What is the keto or low carb diet?

what is the keto diet

The ketogenic, or “keto” diet first became popular in the 1920s as a treatment for epilepsy and diabetes. The keto diet is still used today to treat epileptic children who don’t respond well to anti-epileptic drugs.

The keto diet has now suddenly emerged almost as a fad diet, gaining a lot of popularity because of the dramatic weight loss results dieters experience.

How does the keto diet work?

On the keto diet, the body goes into starvation mode and taps its fat stores for fuel.

When you eat a lot of fat, moderate amounts of protein and no more than 50 grams of carbohydrates a day, your metabolism goes into a state of ketosis, where your body burns fat instead of carbs for fuel. 

The keto diet thus changes the way your body converts food into energy.

When your body is unable to get glucose from carbs, your liver converts fatty acids from your diet into ketones, an alternative source of energy. Burning ketones instead of glucose reduces inflammation and spurs weight loss.

The health benefits of the keto diet

  • Improved fat burning. Being in a state of ketosis means you are burning fat for energy. If you have excess body fat, you will be able to burn it at a much more efficient rate.
  • Reduced appetite: Ketones suppress ghrelin, your hunger hormone, and increases cholecystokinin (CCK), which makes you feel full. Reduced appetite means that you can go longer periods without eating, which leads to weight loss.
  • Clearer skin. Excema, acne and psoriasis are often rooted in chronic inflammation which attacks different structures of the skin, resulting in unwanted skin conditions. 
  • Improved mental clarity & sharpness: Ketones provide an immediate hit of energy for your brain, and up to 70% of your brain’s energy needs when you limit carbs. Fat also feeds your brain and keeps it strong. Your brain is at least 60% fat, so it needs loads of good fats to keep it running. Essential fatty acids such as omega-3s help grow and develop the brain, while saturated fat keeps myelin, the layer of insulation around the brain, strong so your neurons can communicate with each other.
  • Increased energy: Mitochondria are basically your energy generators. Ketosis helps the up-regulation of mitochondrial function within your cells. More energy in your cells means an increased energy for you so you get more done.
  • Anti-aging: Aging causes your telomeres to shorten. We are only beginning to understand the profound impact that mitochondrial health has on the aging process, because of its impact on energy production, inflammation levels, and gene expression – and therefore overall function of the body.
  • Reduced risk of chronic disease: The combination of anti-inflammatory effects along with improved mitochondrial function allows the body to heal more effectively and could protect you against major degenerative diseases such as:
    • Cancer
    • Auto-Immune Conditions
    • Depression
    • Anxiety
    • Neurodegenerative Processes
    • Autism
    • Chronic Fatigue
    • Fibromyalgia
    • Diabetes
    • Heart Disease

What to eat on keto

The keto diet consists of mostly fats (75 percent of your daily calories), moderate amounts of protein (20 percent) and a small amount of carbs (5 percent). Choose low-carb foods such as meat, fish, eggs, lots of green and leafy vegetables, as well as good fats.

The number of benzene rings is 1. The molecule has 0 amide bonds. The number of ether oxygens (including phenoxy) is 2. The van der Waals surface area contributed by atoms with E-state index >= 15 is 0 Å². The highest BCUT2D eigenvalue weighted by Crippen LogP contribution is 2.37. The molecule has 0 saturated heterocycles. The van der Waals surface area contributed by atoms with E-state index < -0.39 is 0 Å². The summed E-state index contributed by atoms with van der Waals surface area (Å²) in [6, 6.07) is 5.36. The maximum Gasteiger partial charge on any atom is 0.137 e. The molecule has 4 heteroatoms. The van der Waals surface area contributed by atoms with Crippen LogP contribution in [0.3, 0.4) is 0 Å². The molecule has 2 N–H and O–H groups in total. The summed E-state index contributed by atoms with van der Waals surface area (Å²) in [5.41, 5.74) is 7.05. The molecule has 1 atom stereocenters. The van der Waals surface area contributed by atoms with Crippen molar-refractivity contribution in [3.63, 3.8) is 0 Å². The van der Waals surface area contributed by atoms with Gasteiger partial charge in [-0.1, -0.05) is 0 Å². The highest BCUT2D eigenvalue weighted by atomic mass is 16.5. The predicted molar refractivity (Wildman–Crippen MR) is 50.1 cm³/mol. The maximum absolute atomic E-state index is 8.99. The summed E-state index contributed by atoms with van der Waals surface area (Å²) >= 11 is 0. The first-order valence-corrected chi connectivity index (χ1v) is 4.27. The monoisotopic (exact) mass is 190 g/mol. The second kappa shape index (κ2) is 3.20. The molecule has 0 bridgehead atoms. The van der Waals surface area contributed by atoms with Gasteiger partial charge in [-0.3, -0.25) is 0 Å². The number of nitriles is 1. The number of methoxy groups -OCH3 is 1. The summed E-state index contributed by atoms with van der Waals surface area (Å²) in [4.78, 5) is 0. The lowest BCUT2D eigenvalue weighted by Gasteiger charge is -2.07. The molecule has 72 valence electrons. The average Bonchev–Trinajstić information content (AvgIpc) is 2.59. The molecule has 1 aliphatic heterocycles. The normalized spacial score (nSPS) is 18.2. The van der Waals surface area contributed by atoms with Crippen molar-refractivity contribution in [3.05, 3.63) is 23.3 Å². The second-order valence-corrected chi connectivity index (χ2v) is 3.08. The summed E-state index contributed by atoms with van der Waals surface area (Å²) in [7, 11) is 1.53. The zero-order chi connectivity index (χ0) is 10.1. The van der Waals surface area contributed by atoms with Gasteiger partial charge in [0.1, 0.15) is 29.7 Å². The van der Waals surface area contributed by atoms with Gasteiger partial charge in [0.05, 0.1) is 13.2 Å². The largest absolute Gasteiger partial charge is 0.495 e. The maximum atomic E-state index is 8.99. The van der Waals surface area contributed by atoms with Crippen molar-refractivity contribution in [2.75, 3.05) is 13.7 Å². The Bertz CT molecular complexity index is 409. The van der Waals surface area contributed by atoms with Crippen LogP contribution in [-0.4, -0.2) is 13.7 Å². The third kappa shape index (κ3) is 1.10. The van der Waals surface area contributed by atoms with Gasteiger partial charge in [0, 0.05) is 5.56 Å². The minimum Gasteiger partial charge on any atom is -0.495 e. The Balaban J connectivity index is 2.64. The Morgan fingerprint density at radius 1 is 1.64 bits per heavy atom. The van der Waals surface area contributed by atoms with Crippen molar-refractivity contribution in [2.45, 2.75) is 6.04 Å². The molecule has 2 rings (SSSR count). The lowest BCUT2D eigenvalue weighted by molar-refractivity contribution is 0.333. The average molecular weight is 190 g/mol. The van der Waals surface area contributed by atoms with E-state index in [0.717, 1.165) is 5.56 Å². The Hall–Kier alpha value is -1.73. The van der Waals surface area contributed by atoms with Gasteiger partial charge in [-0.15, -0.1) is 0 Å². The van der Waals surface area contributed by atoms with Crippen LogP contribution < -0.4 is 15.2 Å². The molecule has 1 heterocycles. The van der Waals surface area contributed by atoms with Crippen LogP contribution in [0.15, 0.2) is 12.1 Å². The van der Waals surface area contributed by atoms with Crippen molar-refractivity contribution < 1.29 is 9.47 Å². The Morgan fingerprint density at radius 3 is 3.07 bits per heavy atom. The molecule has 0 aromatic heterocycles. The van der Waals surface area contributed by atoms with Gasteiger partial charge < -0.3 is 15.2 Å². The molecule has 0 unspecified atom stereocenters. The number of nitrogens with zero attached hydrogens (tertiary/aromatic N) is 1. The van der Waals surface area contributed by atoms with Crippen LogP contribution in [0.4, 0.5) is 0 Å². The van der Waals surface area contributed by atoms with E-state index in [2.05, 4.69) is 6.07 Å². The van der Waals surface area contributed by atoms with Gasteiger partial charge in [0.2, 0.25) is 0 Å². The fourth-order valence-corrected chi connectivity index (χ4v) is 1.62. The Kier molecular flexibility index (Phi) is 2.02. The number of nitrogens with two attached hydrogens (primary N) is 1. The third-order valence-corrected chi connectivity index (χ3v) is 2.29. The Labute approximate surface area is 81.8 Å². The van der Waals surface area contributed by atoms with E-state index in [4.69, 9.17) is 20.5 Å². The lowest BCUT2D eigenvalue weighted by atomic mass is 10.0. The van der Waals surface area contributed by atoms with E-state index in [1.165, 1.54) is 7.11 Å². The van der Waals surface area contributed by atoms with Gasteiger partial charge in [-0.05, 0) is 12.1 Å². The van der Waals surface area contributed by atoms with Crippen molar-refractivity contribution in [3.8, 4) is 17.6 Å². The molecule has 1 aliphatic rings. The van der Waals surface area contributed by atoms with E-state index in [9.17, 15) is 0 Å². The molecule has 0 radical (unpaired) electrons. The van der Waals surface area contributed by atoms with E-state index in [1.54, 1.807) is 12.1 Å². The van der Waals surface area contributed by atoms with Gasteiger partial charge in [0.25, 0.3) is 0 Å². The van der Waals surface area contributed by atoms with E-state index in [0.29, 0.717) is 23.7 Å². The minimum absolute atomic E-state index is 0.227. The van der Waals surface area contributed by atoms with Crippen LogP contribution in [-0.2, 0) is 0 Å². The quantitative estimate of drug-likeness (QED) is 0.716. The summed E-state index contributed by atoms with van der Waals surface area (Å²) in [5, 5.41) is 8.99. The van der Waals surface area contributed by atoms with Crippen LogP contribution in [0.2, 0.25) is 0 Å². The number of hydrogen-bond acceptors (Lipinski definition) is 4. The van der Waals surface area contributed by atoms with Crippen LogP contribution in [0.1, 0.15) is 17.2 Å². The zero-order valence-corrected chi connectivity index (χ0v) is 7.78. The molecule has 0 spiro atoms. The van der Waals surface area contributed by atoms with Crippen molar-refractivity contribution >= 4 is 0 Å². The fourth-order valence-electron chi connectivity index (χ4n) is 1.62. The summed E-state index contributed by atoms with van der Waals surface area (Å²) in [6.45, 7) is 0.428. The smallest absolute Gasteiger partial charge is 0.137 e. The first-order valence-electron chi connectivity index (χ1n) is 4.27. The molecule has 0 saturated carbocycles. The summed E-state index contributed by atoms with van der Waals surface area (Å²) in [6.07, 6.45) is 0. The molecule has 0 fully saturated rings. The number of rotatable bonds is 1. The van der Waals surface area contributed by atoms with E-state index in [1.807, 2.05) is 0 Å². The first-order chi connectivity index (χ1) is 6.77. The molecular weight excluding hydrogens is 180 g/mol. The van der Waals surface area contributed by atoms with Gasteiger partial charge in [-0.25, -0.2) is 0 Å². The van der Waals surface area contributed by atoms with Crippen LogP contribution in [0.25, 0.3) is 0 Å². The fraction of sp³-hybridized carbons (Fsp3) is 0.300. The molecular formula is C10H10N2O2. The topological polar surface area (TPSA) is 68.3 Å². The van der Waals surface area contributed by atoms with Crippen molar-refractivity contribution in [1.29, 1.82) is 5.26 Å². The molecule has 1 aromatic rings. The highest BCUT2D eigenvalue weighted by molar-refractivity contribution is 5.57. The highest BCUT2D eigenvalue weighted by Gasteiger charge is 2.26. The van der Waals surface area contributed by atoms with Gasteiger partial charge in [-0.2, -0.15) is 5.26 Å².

Click here for more on what to eat.

The different types of keto

Everyone is different, with different needs and different metabolisms. Within the realm of low-carb and keto there is no one-size-fits-all. So it’s important you find your body’s own sweet spot for the amount of carbs you limit yourself to and for the type of keto diet that fits your particular lifestyle.

The standard keto diet

On the standard keto diet you limit your carb count to between 20 and 50 grams of net carbs per day, depending on how much you want to lose and how fast.

The cyclical keto diet

The Bulletproof Diet falls into this category. On the cyclical keto diet you limit your carbs to the same as the standard keto diet (less than 50 grams of net carbs a day) for five to six days of the week. On day seven, you increase your carb intake to around a 150 grams. This called the carb refeed day.

Carb cycling helps to avoid the negative effects some people experience when they restrict carbs long term, such as thyroid issues, fatigue and dry eyes.

The targeted keto diet

This is the same as the standard keto diet, excepting that you eat extra carbs 30 minutes to an hour before a high-intensity workout. Supposedly the glucose boosts performance, but there is no scientific basis for this.

The dirty keto diet

Dirty keto follows the same ratio of fats, proteins, and carbs as the regular keto diet but with no concern for healthy, whole foods. So dinner could be a bunless Big Mac with Diet Pepsi.

How to know when you’re in ketosis

You can test your ketosis levels by using urine sticks, blood sticks or a blood meter. An alternative is to test for acetone levels in your breath by using a breath analyzer. Your ketone levels measure 0.8 (millimoles per liter) when you are in ketosis.

However, you will get to know the signs that mean you are in ketosis:

  • Flu-like symptoms (Keto flu): When you first start out, you may experience symptoms of the keto flu, like headaches, chills and lightheadedness. More about keto side effects.
  • Loss of appetite: Ketones suppress your hunger hormones, helping you feel full for longer.
  • Keto breath: You may experience a metallic or fruity taste in your mouth due to raised ketone levels.
  • No afternoon crashes. You feel more energetic.
  • You wake up feeling focused and alert.
  • You feel much better, with less aches and pains. Inflammation clears up.
  • Weight loss – of course!

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